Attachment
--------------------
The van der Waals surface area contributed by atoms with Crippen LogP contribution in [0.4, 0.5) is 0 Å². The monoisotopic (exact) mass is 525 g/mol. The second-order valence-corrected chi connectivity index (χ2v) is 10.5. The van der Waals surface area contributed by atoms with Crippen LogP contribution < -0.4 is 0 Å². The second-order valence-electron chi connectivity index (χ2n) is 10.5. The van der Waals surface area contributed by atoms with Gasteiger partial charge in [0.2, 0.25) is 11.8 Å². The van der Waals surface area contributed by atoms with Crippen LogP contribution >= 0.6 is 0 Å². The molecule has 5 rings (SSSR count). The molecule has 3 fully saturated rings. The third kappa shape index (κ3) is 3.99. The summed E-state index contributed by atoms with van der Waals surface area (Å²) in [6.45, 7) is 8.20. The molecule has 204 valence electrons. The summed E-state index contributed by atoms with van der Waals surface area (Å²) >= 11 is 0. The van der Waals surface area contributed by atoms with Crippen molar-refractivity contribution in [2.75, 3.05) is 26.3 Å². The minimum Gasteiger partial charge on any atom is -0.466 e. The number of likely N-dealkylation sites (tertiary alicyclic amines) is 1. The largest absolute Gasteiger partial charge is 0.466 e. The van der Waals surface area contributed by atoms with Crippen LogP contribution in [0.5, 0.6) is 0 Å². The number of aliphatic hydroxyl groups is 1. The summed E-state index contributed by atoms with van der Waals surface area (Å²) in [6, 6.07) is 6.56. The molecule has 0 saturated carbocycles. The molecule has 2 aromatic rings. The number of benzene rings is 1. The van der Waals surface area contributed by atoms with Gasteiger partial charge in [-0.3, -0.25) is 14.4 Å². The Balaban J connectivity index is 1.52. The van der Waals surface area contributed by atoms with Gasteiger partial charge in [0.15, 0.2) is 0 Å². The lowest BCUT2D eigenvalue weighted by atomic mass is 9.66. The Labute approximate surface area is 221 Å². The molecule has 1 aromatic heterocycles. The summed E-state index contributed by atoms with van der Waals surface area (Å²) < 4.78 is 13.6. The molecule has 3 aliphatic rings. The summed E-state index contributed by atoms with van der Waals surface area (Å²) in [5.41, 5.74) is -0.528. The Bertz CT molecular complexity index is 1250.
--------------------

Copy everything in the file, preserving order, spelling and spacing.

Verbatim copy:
The van der Waals surface area contributed by atoms with Crippen LogP contribution in [0.4, 0.5) is 0 Å². The monoisotopic (exact) mass is 525 g/mol. The second-order valence-corrected chi connectivity index (χ2v) is 10.5. The van der Waals surface area contributed by atoms with Crippen LogP contribution < -0.4 is 0 Å². The second-order valence-electron chi connectivity index (χ2n) is 10.5. The van der Waals surface area contributed by atoms with Gasteiger partial charge in [0.2, 0.25) is 11.8 Å². The van der Waals surface area contributed by atoms with Crippen LogP contribution >= 0.6 is 0 Å². The molecule has 5 rings (SSSR count). The molecule has 3 fully saturated rings. The third kappa shape index (κ3) is 3.99. The summed E-state index contributed by atoms with van der Waals surface area (Å²) in [6.45, 7) is 8.20. The molecule has 204 valence electrons. The summed E-state index contributed by atoms with van der Waals surface area (Å²) >= 11 is 0. The van der Waals surface area contributed by atoms with Crippen molar-refractivity contribution in [2.75, 3.05) is 26.3 Å². The minimum Gasteiger partial charge on any atom is -0.466 e. The number of likely N-dealkylation sites (tertiary alicyclic amines) is 1. The largest absolute Gasteiger partial charge is 0.466 e. The van der Waals surface area contributed by atoms with Crippen LogP contribution in [0.5, 0.6) is 0 Å². The number of aliphatic hydroxyl groups is 1. The summed E-state index contributed by atoms with van der Waals surface area (Å²) in [6, 6.07) is 6.56. The molecule has 0 saturated carbocycles. The molecule has 2 aromatic rings. The number of benzene rings is 1. The van der Waals surface area contributed by atoms with Gasteiger partial charge in [-0.3, -0.25) is 14.4 Å². The Balaban J connectivity index is 1.52. The van der Waals surface area contributed by atoms with Gasteiger partial charge in [0.15, 0.2) is 0 Å². The lowest BCUT2D eigenvalue weighted by atomic mass is 9.66. The Labute approximate surface area is 221 Å². The molecule has 1 aromatic heterocycles. The summed E-state index contributed by atoms with van der Waals surface area (Å²) < 4.78 is 13.6. The molecule has 3 aliphatic rings. The summed E-state index contributed by atoms with van der Waals surface area (Å²) in [5.41, 5.74) is -0.528. The Bertz CT molecular complexity index is 1250.